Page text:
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Wednesday, July 11, 2007
  Instant electric bike lane
By Yokota Fritz 
The Sideline is a wrap-around bicycle bumper that mounts to the rear axle and emits a condensed, focused beam of light about two feet off of the left side and parallel with the chain stay. The beam moves with the bike to alert drivers to the minimum amount of space the rider needs.
See more info and photos of this instant bike lane at the Dirt Rag Mag blog. Via Commute By Bike.


Monday, July 09, 2007
  Pollution filter for cyclists
By Yokota Fritz 

This "Breathe Air" helmet was created by 22-year-old Brunel University industrial design and technology student Luke Pannell. This helmet and face shield covers the cyclist's nose and mouth with an air filter to remove particulate matter from the breathed air.

Air pollution is a concern for me, but I don't think I'll rush out to get this particular helmet. There's no comment on how much this thing restricts air flow, and it looks unbelievably hot to me. Fishbowl wonders what happens if you sneeze while wearing this? Many cyclists also know that mucous buildup in the throat and nose that collects while cycling and must be periodically cleaned out.

Read more in the London Times Online.

See also the Puma Vexed Cycling jacket which also features a built-in air filter.

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Friday, December 22, 2006
  Product review: 2007 Princeton Tec Switchback LED bicycle light
By Yokota Fritz 

Princeton Tec Switchback 2 Summary

Good for: Casual trail riding, epic five hour treks into the backcountry (and back), long training rides on dark roads, any kind of city riding. If you bike commute and actually need the 5+ hours of burn time, I salute you. Except you probably don't have time to read this review.

Probably not for: Competitive singletrack at night. The Switchback 2 provides enough light to illuminate the branch just as it thwacks you in the head. Get something brighter, like the Switchback 3.

What about the Switchback 1? Princeton Tec markets the Switchback 1 as "the perfect secondary light," but at $199 it's a bit spendy for that. A good LED backup is a good investment for those relying on high power HID systems, some of which are prone to sudden failure. The Switchback 1 is certainly brighter than the dim blinkies that most night cyclists use. If you need a primary light, I'd spring for the extra $70 and get the Switchback 2.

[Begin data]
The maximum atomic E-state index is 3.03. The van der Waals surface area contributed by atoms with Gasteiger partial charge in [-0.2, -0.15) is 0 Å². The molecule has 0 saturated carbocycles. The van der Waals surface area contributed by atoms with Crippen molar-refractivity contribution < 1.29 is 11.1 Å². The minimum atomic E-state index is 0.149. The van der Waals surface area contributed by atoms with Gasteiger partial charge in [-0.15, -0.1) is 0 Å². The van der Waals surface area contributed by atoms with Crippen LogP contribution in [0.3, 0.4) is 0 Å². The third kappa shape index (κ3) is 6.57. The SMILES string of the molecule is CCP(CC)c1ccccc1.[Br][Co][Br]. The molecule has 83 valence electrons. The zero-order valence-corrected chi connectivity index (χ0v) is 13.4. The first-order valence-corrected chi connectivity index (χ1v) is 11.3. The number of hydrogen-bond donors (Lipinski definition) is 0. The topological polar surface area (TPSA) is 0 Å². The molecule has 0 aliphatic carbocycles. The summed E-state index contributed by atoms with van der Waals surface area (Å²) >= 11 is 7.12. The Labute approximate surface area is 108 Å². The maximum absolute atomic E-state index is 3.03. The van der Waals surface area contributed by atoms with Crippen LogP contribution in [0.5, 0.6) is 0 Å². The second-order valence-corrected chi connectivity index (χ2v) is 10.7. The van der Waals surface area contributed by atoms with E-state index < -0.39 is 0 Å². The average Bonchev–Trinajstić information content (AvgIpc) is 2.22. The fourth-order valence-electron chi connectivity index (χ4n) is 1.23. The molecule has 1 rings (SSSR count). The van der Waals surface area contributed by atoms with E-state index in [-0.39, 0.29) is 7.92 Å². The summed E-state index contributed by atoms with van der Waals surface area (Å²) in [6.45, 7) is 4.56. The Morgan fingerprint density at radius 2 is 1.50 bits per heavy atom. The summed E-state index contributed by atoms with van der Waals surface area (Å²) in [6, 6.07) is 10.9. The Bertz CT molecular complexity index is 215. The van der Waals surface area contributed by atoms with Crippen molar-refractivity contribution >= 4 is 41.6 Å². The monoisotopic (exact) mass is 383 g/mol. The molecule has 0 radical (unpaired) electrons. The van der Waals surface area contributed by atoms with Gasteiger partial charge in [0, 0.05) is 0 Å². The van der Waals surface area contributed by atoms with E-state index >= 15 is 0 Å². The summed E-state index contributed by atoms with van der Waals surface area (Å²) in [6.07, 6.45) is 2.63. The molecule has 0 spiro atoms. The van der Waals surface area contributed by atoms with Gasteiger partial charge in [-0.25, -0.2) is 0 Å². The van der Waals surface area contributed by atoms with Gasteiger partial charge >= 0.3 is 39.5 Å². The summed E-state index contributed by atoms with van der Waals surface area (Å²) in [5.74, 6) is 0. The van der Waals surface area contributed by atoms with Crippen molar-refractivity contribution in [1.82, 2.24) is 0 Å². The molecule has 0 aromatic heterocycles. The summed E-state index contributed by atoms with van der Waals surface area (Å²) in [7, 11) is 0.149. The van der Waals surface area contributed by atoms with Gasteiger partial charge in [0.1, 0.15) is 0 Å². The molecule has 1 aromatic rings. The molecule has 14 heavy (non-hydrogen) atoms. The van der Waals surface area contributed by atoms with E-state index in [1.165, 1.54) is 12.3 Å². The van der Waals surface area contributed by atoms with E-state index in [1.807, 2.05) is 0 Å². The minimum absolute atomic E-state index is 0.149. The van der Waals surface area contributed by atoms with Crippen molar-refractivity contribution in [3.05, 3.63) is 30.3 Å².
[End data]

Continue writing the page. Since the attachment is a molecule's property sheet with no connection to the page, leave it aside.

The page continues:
Princeton Tec has been selling lights for outdoor enthusiasts for 30 years. In 2005, Princeton Tec began marketing a couple of their existing headlamps to cyclists by modifying straps to make them helmet-mountable. Lights designed for 1 mph hikes, however, don't provide much visibility for cyclists.

For 2007, Princeton Tec has introduced several good bike-specific designs, including three versions of the "Switchback" LED light. The Switchback is a reincarnation of a now-discontinued incandescent headlamp; I happen to own one that I used for backpacking before the advent of LED headlamps.

Princeton Tec has designed the Switchback with endurance racers and commuters in mind. I don't ride singletrack in the middle of the night, so I'll give my views from my perspective as a year-round bike commuter.

Switchback bike light specs

Princeton Tec Switchback bicycle light comes in three models: Switchback 1 with one 3 watt LED, Switchback 2 with two 3 watt LEDs, and the Switchback 3 with (wait for it) three 3 watt LEDs. Each of these lamps features a quick smart charger with universal plug adapters, hours of burn time, lightweight lithium-ion battery, voltage regulated to ensure constant brightness, 12 volt car charger, helmet and handlebar mounts, and extension cords and cable straps. Here are the specifics of each model.

Model Burn Time Weight MSRP
Switchback 1 5.5H Flash, 4.5H High, 6H Medium, 10H Low 436 grams $199
Switchback 2 6H Flash, 5.5H High, 7H Medium, 16H Low 586 grams $269
Switchback 3 6.5H Flash, 6H High, 12H Medium, 50H Low 826 grams $389

Using the Switchback 2

Click on photos to see large.
Princeton Tec Switchback 2 bicycle light mounted on handlebar
The Princeton Tec Switchback 2 bicycle light mounted on my handlebar. Two 3 Watt LEDs provide illumination that can be seen even in light.

Battery pack for Princeton Tec Switchback 2 bicycle light
The battery pack mounted on the top tube of my bike frame. The battery can also be mounted on the handlebar or placed in a hydration pack or jersey pocket.

Princeton Tec Switchback 2 bicycle light
Battery and light connected. Instead of one annoyingly long cable, the headlight has a short cable. If you need the battery further away, use the included extension cable.

I've tried the two LED Switchback 2. I don't have any way to scientifically measure the lumen output of this light, but the two 3W "Maxbright" LEDs are comparable in brightness to 10W+20W halogen systems that many of us are familiar with. The lens focuses a fairly tight and round beam, easily illuminating obstacles and debris several yards ahead. I can comfortably ride about 20 mph on a dark road with this light at high power.

The flash mode is interesting and useful in my opinion. Most LED lights have a "blink" mode to preserve battery life and enhance visibility by motorists, but it can be difficult to navigate when the front light constantly strobes. The Switchback's blink mode blinks rapidly twice then stays steady for a second before cycling back to blinking. I haven't tried this yet in real conditions, but this seems to provide the "be seen" benefit of a blink with the "see" benefit of a steady bright light.